Battle of Ideas

Lenin on economic crisis measures and "the next step forward"

World War One, like the Covid-19 pandemic, pushed capitalist governments into "socialistic" measures of public control of economic life.

World War Two would do so even more. And by then governments in Britain and the USA, having to deal with stronger labour movements and sorely remembering the revolutionary tumults at the end of and after World War One, conceded a stronger "social" element and more liberties in their state control of economic life.

Socialism and science fiction

Photo by Florencia Viadana on Unsplash


The simple connection between socialism and science fiction (sci-fi) is that sci-fi imagines alternatives to the status quo. Frequently, this involves implicitly critiquing our present society or projecting possible outcomes of existing social trends. More to the point, sci-fi tends to imagine change at the level of the entire human species, such as by envisaging how humanity will evolve socially through the application of scientific inventions and discoveries.

Robert Fine's "Cosmopolitanism"

The sociologist Robert Fine, who was a long-time sympathiser and sometime activist with Workers’ Liberty, passed away on 9 June 2018 at the age of 72.

As our series of book reviews to commemorate his life illustrates, Fine dedicated his scholarship to many far-reaching topics in social and political theory. These topics include the rule of law, the anti-apartheid movement and independent trade unions in South Africa, racism and antisemitism, and the political thought of GWF Hegel, Karl Marx, and Hannah Arendt.

The story of the Polish workers

This year marks the fortieth anniversary of the founding of Solidarność (Solidarity), the Polish independent trade union, at what was then the Lenin Shipyard in Gdańsk. Solidarność both emerged from and provided the organisational infrastructure for the mass strikes of August 1980.

This intense period of struggle thrust strike leaders like Lech Wałęsa and Anna Walentynowicz into the international limelight. With the signing of the Gdańsk Agreement on 31 August 1980, Solidarność became the first independent union to be recognised by a Warsaw Pact country.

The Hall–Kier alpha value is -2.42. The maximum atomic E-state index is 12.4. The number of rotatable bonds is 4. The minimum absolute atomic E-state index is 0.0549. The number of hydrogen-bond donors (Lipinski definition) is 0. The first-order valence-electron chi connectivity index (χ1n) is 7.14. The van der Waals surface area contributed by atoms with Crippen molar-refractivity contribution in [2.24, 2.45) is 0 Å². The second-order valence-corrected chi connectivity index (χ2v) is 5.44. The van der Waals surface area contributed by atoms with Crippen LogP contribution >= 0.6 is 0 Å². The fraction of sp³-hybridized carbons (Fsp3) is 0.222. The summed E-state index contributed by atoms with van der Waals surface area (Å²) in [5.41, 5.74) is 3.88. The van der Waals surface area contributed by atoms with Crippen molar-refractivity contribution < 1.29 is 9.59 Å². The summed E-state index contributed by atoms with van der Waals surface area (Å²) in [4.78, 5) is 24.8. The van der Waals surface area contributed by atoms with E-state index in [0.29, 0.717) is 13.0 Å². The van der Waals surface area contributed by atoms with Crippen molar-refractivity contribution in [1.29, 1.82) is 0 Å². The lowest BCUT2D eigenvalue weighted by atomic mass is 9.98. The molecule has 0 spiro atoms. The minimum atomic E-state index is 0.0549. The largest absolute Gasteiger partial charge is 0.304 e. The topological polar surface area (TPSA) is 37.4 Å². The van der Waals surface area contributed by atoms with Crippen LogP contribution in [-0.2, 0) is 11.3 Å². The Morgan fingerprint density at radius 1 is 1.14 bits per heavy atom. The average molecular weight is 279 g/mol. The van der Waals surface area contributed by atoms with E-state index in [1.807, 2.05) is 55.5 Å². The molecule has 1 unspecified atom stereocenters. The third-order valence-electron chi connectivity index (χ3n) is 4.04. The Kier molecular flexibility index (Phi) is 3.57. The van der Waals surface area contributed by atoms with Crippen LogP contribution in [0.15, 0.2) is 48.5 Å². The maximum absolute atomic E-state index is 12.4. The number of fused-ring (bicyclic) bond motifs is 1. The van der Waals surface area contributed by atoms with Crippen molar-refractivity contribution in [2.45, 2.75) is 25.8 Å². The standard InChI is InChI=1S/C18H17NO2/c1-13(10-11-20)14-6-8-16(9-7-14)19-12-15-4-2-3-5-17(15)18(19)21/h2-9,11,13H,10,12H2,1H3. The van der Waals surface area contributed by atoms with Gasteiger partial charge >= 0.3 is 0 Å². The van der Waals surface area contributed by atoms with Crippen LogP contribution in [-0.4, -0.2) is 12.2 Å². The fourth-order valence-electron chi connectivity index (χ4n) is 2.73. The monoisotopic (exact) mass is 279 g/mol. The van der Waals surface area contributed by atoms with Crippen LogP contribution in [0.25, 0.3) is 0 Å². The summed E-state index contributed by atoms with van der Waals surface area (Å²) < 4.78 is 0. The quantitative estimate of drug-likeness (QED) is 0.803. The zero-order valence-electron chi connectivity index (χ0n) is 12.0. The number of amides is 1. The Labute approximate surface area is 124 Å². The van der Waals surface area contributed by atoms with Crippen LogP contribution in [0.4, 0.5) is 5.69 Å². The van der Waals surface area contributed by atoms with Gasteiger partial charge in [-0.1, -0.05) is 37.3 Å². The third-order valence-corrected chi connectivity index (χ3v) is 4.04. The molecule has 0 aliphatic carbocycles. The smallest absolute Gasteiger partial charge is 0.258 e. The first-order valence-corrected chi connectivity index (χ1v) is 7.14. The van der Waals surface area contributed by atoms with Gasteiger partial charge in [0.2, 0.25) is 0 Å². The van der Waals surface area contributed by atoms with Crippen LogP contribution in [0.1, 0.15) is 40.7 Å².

Three decades of Socialist Worker on antisemitism

When Sunderland Polytechnic Students Union (SPSU) banned a campus Jewish Society in 1985, Socialist Worker (weekly newspaper of the Socialist Workers Party) rallied to its defence.

The SPSU was “quite clearly not racist. … One thing is clear – they are not racists, unlike the Zionists who oppose them.” (SW/928)

Socialist Worker conceded in passing that “it can be argued whether the SPSU was tactically wise to ban the Zionists.” But the ban itself was not criticised. In fact, the paper uncritically quoted the SPSU Treasurer’s rationale for the ban:

Revolutionary organising in the German army in World War II

War-torn France 1943, occupied by the German army and administered by the Vichy regime: the tide had begun to turn against the Nazis, but they still ruled most of Europe.

The extermination of Jewish people proceeded relentlessly. Within France, the resistance was dominated by Gaullists and the Communist Party (PCF). Both expressed virulent nationalism, summed up by the slogan: “à chacun son boche” (let everyone kill a Hun).

The tragedy of Arthur Scargill

Arthur Scargill emerged from semi-retirement from politics to speak at a meeting of the Communist Party of Britain’s wretched little pro-Brexit front organisation Leave Fight Transform (LeFT) in Brighton on 11 September, alongside Eddie Dempsey (the man who said Tommy Robinson supporters were right to hate the “liberal left”) and other assorted xenophobes, nationalists and social conservatives.

According to the Morning Star Scargill said that “every single MP who wants us to go back into Europe should be opposed.” That would be the majority of Labour MPs, then, Arthur?

Populism: a dead end for the left

In recent decades, there has been much discussion of “populism” as newly significant form of political movement. Some on the left even say we should embrace it.

Admittedly, there are major conceptual difficulties when discussing “populism”. Even if we limit ourselves to examples on the ostensible left, movements labelled “populist” can be so different in their substantive politics and theoretical groundings that they conflict directly.

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